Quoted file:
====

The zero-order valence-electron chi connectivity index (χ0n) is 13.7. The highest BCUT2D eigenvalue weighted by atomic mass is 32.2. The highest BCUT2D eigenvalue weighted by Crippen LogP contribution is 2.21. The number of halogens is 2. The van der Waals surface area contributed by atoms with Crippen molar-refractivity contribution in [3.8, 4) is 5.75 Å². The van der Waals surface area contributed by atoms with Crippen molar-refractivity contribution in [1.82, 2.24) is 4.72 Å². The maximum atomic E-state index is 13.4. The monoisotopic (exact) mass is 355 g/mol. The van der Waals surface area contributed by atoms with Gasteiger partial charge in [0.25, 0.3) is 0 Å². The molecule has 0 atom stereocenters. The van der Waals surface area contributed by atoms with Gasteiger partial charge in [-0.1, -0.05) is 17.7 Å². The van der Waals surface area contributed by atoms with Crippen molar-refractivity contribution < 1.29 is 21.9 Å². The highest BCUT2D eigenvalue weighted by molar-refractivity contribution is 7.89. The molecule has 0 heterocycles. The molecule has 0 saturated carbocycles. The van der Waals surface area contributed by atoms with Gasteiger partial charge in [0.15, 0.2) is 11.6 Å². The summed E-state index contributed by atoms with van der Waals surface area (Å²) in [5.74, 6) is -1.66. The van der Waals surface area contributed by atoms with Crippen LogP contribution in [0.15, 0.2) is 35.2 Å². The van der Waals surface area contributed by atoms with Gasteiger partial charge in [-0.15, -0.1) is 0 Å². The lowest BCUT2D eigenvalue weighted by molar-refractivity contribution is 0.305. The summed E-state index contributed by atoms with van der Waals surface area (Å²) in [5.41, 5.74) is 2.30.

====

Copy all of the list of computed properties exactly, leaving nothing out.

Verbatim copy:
The zero-order valence-electron chi connectivity index (χ0n) is 13.7. The highest BCUT2D eigenvalue weighted by atomic mass is 32.2. The highest BCUT2D eigenvalue weighted by Crippen LogP contribution is 2.21. The number of halogens is 2. The van der Waals surface area contributed by atoms with Crippen molar-refractivity contribution in [3.8, 4) is 5.75 Å². The van der Waals surface area contributed by atoms with Crippen molar-refractivity contribution in [1.82, 2.24) is 4.72 Å². The maximum atomic E-state index is 13.4. The monoisotopic (exact) mass is 355 g/mol. The van der Waals surface area contributed by atoms with Gasteiger partial charge in [0.25, 0.3) is 0 Å². The molecule has 0 atom stereocenters. The van der Waals surface area contributed by atoms with Gasteiger partial charge in [-0.1, -0.05) is 17.7 Å². The van der Waals surface area contributed by atoms with Crippen molar-refractivity contribution < 1.29 is 21.9 Å². The highest BCUT2D eigenvalue weighted by molar-refractivity contribution is 7.89. The molecule has 0 heterocycles. The molecule has 0 saturated carbocycles. The van der Waals surface area contributed by atoms with Gasteiger partial charge in [0.15, 0.2) is 11.6 Å². The summed E-state index contributed by atoms with van der Waals surface area (Å²) in [5.74, 6) is -1.66. The van der Waals surface area contributed by atoms with Crippen LogP contribution in [0.15, 0.2) is 35.2 Å². The van der Waals surface area contributed by atoms with Gasteiger partial charge in [-0.15, -0.1) is 0 Å². The lowest BCUT2D eigenvalue weighted by molar-refractivity contribution is 0.305. The summed E-state index contributed by atoms with van der Waals surface area (Å²) in [5.41, 5.74) is 2.30.